B.S., Brown University, 1993
Ph.D., University of California at Davis, 2000
Postdoctoral, University of Arizona, 2000-2001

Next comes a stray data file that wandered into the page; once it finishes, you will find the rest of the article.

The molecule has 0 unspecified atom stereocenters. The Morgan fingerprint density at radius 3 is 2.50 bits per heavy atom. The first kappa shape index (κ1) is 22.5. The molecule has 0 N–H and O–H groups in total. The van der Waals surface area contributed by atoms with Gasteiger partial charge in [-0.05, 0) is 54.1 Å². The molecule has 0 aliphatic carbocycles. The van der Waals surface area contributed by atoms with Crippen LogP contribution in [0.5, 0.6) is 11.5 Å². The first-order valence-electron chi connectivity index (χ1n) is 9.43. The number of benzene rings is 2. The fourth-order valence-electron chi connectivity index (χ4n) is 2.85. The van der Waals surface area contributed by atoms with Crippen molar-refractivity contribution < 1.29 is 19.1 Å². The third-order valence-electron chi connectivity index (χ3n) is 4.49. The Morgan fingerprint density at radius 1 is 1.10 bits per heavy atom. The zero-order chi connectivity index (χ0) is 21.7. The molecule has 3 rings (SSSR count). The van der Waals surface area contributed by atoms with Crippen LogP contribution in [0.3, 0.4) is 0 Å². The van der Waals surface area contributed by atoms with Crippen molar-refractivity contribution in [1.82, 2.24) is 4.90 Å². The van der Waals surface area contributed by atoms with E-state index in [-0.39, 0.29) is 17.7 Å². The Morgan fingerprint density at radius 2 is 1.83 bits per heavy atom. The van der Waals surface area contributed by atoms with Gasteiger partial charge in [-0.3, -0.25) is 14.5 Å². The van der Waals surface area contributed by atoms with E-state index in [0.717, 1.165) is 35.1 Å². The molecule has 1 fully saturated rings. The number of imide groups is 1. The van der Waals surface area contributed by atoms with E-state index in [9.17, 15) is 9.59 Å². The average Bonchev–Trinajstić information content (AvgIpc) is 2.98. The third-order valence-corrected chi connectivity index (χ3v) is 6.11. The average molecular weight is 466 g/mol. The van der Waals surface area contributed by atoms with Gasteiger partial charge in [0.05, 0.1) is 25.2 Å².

Although many ecological and evolutionary studies focus on single species or two-species interactions, there is a growing recognition that the factors determining the distribution and abundance of species and the evolution of phenotypic traits can only be understood in the context of multiple interactions. For example, interactions with antagonists and mutualists have historically been studied independently, although plants are often under simultaneous and potentially conflicting selective pressures exerted by both groups. My research integrates plant-animal interactions across mutualisms and antagonisms, including floral, foliar, and belowground tissues, to arrive at a more complete understanding of how multiple species select on resistance and attractive traits. My approach has combined novel techniques and experimental manipulations in the field with greenhouse and laboratory experiments to dissect aspects of this complex empirical question, and involves studies in both basic and applied systems.